By Sarah O’Keefe
Fifty years ago, women were fighting for equal employment opportunities. Today, women-owned businesses are cementing a powerful role in the fabric of the U.S. economy. Women-owned businesses now account for 39% of all U.S. firms, and if you add the number that are equally owned by men and women, that percentage rises to 47%. Unfortunately, women-owned businesses only employ 8% of the total private sector workforce and contribute 4.2% of total business revenues. Clearly, work is still needed.
If you're like most women-owned small businesses (WOSB), you're no stranger to the disparity that exists between women and their male counterparts. To this day, women are underrepresented in many industries. The federal government provides resources to equalize the playing field and reduce hurdles that hinder the entrepreneurial efforts of many WOSBs.
Creating a Level Playing Field
According t o section 8(a) of the Small Business Administration Act, the Federal government is required to award five percent of its prime and subcontract dollars to women-owned small businesses.
These contracts are called "set-asides" and are designated solely for small businesses. A subset of these set-asides is designated for WOSB and economically disadvantaged women-owned small businesses (EDWOSB). However, you must meet specific criteria to qualify.
Three Keys to Determining Eligibility
There are three main factors that contribute to eligibility. Ask yourself the following questions.
A. Is my business small?
Determining whether or not your business meets the U.S Small Business Association's size standards is the first basic requirement. While size standards are generally dictated by the number of employees along with annual receipts (your gross income plus the cost of goods sold), it's important to note that size standards vary by industry. There is a wealth of information about small business size regulations, and it's advisable to familiarize yourself with the nuanced terminology to make an accurate determination of your business size.
B. Is my business women-owned?
You'll need to ensure that your business framework is compliant with the federal government’s definition of women-owned. Specifically, a WOSB qualifies as a small business (as determined by SBA standards):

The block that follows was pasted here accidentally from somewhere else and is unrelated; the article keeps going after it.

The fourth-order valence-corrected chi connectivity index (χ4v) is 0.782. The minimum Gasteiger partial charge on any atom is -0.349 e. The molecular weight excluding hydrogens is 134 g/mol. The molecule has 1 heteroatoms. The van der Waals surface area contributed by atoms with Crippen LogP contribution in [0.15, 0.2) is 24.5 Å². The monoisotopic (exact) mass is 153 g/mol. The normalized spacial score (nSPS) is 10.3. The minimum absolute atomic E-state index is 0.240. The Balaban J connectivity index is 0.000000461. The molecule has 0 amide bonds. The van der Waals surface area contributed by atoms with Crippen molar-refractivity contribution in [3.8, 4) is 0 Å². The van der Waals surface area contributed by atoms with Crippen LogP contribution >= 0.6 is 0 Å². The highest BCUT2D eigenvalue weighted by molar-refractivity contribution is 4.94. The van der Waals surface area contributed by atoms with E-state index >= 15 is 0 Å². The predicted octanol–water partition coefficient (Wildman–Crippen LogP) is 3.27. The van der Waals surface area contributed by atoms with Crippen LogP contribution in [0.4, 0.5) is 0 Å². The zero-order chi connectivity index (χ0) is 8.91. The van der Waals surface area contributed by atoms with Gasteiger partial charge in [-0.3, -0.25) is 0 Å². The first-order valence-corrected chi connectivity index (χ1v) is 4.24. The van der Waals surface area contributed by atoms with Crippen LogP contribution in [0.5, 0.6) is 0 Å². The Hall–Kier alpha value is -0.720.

1. if it is at least 51% owned and controlled by women who are U.S. citizens,
2. is managed by women who oversee day-to-day operations and make long-term decisions about the business model and its practices, and
3. has a NAICS code that qualifies for the women’s contracting program.
Additionally, a woman must occupy the most senior leadership role, such as CEO, president, or managing partner and be working on site during business hours. The physical location of your WOSB must be in the United States, and you’ll need to provide supporting documentation to prove that your WOSB meets the established guidelines.
C. Is my business economically disadvantaged?
EDWOSB requirements include all of the WOSB parameters with additional criteria centered on personal net worth, adjusted gross income, and fair market value of all assets. To be deemed economically disadvantaged, a woman must furnish documentation showing that diminished capital and credit opportunities impair her ability to compete. To qualify for benefits allocated to EDWOSB, you must:
1. meet all the requirements of the women’s contracting program,
2. be owned and controlled by one or more women, each with a personal net worth less than $750,000,
3. be owned and controlled by one or more women, each whose average adjusted gross income for three years is $350,000 or less, and
4. have $6 million or less in business assets.
Consider seeking legal advice regarding what information should be disclosed when applying for the programs and be sure to inform your attorney if you believe you have other assets that might affect your net worth because the application process can be lengthy.
Despite the considerable business advantages that government set-asides provide, many of the programs are grossly underutilized. Securing the necessary documentation and navigating the stringent processes may seem daunting, but those who qualify and capitalize on the benefits, have an opportunity for increased growth and success.
Even if you don't qualify as an EDWOSB, you may still qualify as a WOSB. It’s worth looking into it. If the government is working to level the playing field, maybe it’s time for every WOSB to score a home run.
About the Author
Sarah O’Keefe joined Burch & Cracchiolo in 2013 after completing an appellate clerkship for The Honorable Patricia K. Norris of Division One of the Arizona Court of Appeals. Sarah practices in labor and employment law and commercial litigation.
Originally published at AZ Big Media: Score a Home Run for Your WOSB